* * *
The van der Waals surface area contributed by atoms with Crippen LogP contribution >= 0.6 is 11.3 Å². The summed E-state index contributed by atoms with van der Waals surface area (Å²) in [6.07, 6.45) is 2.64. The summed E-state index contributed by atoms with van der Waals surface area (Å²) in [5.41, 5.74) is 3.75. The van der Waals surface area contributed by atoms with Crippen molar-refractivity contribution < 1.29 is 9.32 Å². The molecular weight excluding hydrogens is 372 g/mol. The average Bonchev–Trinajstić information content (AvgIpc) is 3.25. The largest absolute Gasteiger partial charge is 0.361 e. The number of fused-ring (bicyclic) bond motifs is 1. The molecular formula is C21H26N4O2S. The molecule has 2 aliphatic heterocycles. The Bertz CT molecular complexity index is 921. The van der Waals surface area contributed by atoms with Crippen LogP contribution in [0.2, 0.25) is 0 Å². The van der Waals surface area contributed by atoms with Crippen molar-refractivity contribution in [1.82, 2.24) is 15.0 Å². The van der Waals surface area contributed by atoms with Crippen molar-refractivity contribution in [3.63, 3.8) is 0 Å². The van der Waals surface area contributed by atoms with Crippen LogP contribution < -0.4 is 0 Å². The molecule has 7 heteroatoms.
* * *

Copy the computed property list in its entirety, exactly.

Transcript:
The van der Waals surface area contributed by atoms with Crippen LogP contribution >= 0.6 is 11.3 Å². The summed E-state index contributed by atoms with van der Waals surface area (Å²) in [6.07, 6.45) is 2.64. The summed E-state index contributed by atoms with van der Waals surface area (Å²) in [5.41, 5.74) is 3.75. The van der Waals surface area contributed by atoms with Crippen molar-refractivity contribution < 1.29 is 9.32 Å². The molecular weight excluding hydrogens is 372 g/mol. The average Bonchev–Trinajstić information content (AvgIpc) is 3.25. The largest absolute Gasteiger partial charge is 0.361 e. The number of fused-ring (bicyclic) bond motifs is 1. The molecular formula is C21H26N4O2S. The molecule has 2 aliphatic heterocycles. The Bertz CT molecular complexity index is 921. The van der Waals surface area contributed by atoms with Crippen LogP contribution in [0.2, 0.25) is 0 Å². The van der Waals surface area contributed by atoms with Crippen molar-refractivity contribution in [1.82, 2.24) is 15.0 Å². The van der Waals surface area contributed by atoms with Crippen molar-refractivity contribution in [3.63, 3.8) is 0 Å². The van der Waals surface area contributed by atoms with Crippen LogP contribution < -0.4 is 0 Å². The molecule has 7 heteroatoms.